Child Care :: Pediatricians in Training and End-of-Life Care – Better Prep is Needed

Researchers from the Johns Hopkins Children?s Center have found that while most pediatric residents have broached the subject of ending life support in terminally ill children, many feel neither comfortable nor sufficiently trained to discuss it.

?At some point, most pediatric residents face the difficult but necessary conversation on how and when to end life support for terminal patients, yet our study shows that many residents feel they are inadequately trained to conduct the conversation on their own,? says lead author Megan McCabe, M.D., a critical care specialist at the Children?s Center.

The study, which surveyed 40 pediatric residents at the Johns Hopkins Children?s Center, revealed that 93 percent of residents had encountered an end-of-life discussion at some point in their training. Of these, half were actively involved in the discussion, one-third were observers and 10 percent had to lead the discussion. Fewer than half of the residents reported being taught how to talk with patients and families about limiting or ending life support.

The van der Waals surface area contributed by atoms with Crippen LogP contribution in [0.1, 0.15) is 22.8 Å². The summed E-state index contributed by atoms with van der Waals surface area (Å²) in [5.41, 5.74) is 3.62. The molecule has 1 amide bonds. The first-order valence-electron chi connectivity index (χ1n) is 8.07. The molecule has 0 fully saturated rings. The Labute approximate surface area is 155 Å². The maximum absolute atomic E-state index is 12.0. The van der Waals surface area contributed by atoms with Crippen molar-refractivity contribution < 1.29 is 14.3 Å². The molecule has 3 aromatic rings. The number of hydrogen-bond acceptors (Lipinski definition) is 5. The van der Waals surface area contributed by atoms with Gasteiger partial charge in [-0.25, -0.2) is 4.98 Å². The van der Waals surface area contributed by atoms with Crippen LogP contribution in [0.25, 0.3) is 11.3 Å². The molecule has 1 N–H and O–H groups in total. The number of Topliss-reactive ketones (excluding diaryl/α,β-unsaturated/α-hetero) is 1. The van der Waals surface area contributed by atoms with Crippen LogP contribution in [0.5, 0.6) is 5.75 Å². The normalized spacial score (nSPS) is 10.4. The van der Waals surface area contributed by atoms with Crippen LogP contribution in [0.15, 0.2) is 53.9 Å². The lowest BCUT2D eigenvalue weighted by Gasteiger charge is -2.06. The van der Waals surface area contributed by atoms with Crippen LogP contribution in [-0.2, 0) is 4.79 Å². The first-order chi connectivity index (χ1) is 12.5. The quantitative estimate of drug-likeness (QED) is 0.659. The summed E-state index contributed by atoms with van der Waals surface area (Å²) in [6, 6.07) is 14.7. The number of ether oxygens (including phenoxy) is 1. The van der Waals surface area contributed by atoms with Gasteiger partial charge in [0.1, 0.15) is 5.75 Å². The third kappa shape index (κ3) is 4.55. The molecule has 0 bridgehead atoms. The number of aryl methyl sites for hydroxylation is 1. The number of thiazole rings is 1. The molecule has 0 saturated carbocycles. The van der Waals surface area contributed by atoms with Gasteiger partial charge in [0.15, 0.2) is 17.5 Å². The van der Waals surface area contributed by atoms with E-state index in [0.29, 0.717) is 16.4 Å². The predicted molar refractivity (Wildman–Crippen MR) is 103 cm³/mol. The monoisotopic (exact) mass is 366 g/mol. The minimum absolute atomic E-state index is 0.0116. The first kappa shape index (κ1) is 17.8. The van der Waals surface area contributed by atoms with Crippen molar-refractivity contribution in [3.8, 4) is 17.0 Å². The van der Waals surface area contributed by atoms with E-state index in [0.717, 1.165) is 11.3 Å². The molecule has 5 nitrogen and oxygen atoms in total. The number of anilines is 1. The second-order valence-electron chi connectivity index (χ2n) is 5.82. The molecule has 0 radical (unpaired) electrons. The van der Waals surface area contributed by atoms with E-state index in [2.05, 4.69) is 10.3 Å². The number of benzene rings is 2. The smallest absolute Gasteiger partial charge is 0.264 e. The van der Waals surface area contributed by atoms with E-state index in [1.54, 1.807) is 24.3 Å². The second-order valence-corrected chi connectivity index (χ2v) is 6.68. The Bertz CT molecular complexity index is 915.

End-of-life care should be taught in medical school and continue throughout the residency, researchers advise, with special focus on trainees who are going through oncology or intensive-care unit rotations, where end-of-life discussions are most likely to occur.

Co-authors on the study: Elizabeth Hunt, M.D., and Janet Serwint, M.D., both of Hopkins.

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